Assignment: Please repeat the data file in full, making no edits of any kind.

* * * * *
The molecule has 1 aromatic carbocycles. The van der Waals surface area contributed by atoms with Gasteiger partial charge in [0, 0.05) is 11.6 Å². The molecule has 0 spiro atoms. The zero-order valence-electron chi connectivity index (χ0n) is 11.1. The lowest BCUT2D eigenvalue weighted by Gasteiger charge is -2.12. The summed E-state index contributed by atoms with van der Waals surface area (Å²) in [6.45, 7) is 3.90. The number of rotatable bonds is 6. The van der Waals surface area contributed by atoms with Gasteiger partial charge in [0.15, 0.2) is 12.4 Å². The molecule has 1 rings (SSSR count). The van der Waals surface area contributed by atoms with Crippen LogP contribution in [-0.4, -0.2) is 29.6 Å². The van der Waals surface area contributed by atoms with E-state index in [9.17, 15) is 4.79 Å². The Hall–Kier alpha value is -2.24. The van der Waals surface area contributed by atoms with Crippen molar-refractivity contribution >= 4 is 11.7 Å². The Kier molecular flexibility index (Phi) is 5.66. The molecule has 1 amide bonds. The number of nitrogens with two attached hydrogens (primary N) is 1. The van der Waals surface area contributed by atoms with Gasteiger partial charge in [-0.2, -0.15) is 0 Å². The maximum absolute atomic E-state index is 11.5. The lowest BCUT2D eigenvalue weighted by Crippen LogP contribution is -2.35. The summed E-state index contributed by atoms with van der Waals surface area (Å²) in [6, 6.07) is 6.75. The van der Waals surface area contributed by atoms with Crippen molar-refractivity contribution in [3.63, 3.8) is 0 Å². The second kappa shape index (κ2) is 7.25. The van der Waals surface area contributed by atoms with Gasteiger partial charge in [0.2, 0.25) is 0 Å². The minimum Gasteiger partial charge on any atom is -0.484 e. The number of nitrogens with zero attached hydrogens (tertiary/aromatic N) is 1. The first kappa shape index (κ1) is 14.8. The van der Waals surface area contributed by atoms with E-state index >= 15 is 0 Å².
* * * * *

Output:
The molecule has 1 aromatic carbocycles. The van der Waals surface area contributed by atoms with Gasteiger partial charge in [0, 0.05) is 11.6 Å². The molecule has 0 spiro atoms. The zero-order valence-electron chi connectivity index (χ0n) is 11.1. The lowest BCUT2D eigenvalue weighted by Gasteiger charge is -2.12. The summed E-state index contributed by atoms with van der Waals surface area (Å²) in [6.45, 7) is 3.90. The number of rotatable bonds is 6. The van der Waals surface area contributed by atoms with Gasteiger partial charge in [0.15, 0.2) is 12.4 Å². The molecule has 1 rings (SSSR count). The van der Waals surface area contributed by atoms with Crippen LogP contribution in [-0.4, -0.2) is 29.6 Å². The van der Waals surface area contributed by atoms with E-state index in [9.17, 15) is 4.79 Å². The Hall–Kier alpha value is -2.24. The van der Waals surface area contributed by atoms with Crippen molar-refractivity contribution >= 4 is 11.7 Å². The Kier molecular flexibility index (Phi) is 5.66. The molecule has 1 amide bonds. The number of nitrogens with two attached hydrogens (primary N) is 1. The van der Waals surface area contributed by atoms with Gasteiger partial charge in [-0.2, -0.15) is 0 Å². The maximum absolute atomic E-state index is 11.5. The lowest BCUT2D eigenvalue weighted by Crippen LogP contribution is -2.35. The summed E-state index contributed by atoms with van der Waals surface area (Å²) in [6, 6.07) is 6.75. The van der Waals surface area contributed by atoms with Crippen molar-refractivity contribution in [3.63, 3.8) is 0 Å². The second kappa shape index (κ2) is 7.25. The van der Waals surface area contributed by atoms with Gasteiger partial charge in [0.2, 0.25) is 0 Å². The minimum Gasteiger partial charge on any atom is -0.484 e. The number of nitrogens with zero attached hydrogens (tertiary/aromatic N) is 1. The first kappa shape index (κ1) is 14.8. The van der Waals surface area contributed by atoms with E-state index >= 15 is 0 Å².